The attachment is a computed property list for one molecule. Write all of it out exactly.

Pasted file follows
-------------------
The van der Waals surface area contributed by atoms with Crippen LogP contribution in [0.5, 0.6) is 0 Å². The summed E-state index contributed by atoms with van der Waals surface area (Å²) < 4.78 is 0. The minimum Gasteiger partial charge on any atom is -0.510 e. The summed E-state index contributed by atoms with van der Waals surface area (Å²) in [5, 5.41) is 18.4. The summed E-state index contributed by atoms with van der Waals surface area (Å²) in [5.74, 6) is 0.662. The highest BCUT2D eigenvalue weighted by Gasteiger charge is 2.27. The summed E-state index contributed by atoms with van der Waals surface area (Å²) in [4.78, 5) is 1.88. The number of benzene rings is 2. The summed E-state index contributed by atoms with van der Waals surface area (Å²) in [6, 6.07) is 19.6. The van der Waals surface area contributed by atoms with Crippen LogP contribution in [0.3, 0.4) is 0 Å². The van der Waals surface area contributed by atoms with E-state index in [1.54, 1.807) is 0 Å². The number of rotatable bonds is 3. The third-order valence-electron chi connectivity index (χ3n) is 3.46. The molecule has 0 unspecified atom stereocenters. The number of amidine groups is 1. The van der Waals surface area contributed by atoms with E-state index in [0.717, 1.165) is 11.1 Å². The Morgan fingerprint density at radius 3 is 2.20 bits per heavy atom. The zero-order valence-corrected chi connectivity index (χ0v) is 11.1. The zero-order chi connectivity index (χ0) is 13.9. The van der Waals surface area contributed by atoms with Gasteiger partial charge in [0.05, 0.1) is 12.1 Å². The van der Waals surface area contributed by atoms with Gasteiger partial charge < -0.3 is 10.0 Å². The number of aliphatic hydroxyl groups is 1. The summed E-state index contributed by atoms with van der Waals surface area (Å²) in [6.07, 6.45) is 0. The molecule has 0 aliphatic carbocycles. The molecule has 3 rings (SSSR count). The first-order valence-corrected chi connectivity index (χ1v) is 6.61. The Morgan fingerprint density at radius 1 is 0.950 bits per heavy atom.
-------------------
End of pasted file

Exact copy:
The van der Waals surface area contributed by atoms with Crippen LogP contribution in [0.5, 0.6) is 0 Å². The summed E-state index contributed by atoms with van der Waals surface area (Å²) < 4.78 is 0. The minimum Gasteiger partial charge on any atom is -0.510 e. The summed E-state index contributed by atoms with van der Waals surface area (Å²) in [5, 5.41) is 18.4. The summed E-state index contributed by atoms with van der Waals surface area (Å²) in [5.74, 6) is 0.662. The highest BCUT2D eigenvalue weighted by Gasteiger charge is 2.27. The summed E-state index contributed by atoms with van der Waals surface area (Å²) in [4.78, 5) is 1.88. The number of benzene rings is 2. The summed E-state index contributed by atoms with van der Waals surface area (Å²) in [6, 6.07) is 19.6. The van der Waals surface area contributed by atoms with Crippen LogP contribution in [0.3, 0.4) is 0 Å². The van der Waals surface area contributed by atoms with E-state index in [1.54, 1.807) is 0 Å². The number of rotatable bonds is 3. The third-order valence-electron chi connectivity index (χ3n) is 3.46. The molecule has 0 unspecified atom stereocenters. The number of amidine groups is 1. The van der Waals surface area contributed by atoms with E-state index in [0.717, 1.165) is 11.1 Å². The Morgan fingerprint density at radius 3 is 2.20 bits per heavy atom. The zero-order valence-corrected chi connectivity index (χ0v) is 11.1. The zero-order chi connectivity index (χ0) is 13.9. The van der Waals surface area contributed by atoms with Gasteiger partial charge in [0.05, 0.1) is 12.1 Å². The van der Waals surface area contributed by atoms with Gasteiger partial charge < -0.3 is 10.0 Å². The number of aliphatic hydroxyl groups is 1. The summed E-state index contributed by atoms with van der Waals surface area (Å²) in [6.07, 6.45) is 0. The molecule has 0 aliphatic carbocycles. The molecule has 3 rings (SSSR count). The first-order valence-corrected chi connectivity index (χ1v) is 6.61. The Morgan fingerprint density at radius 1 is 0.950 bits per heavy atom.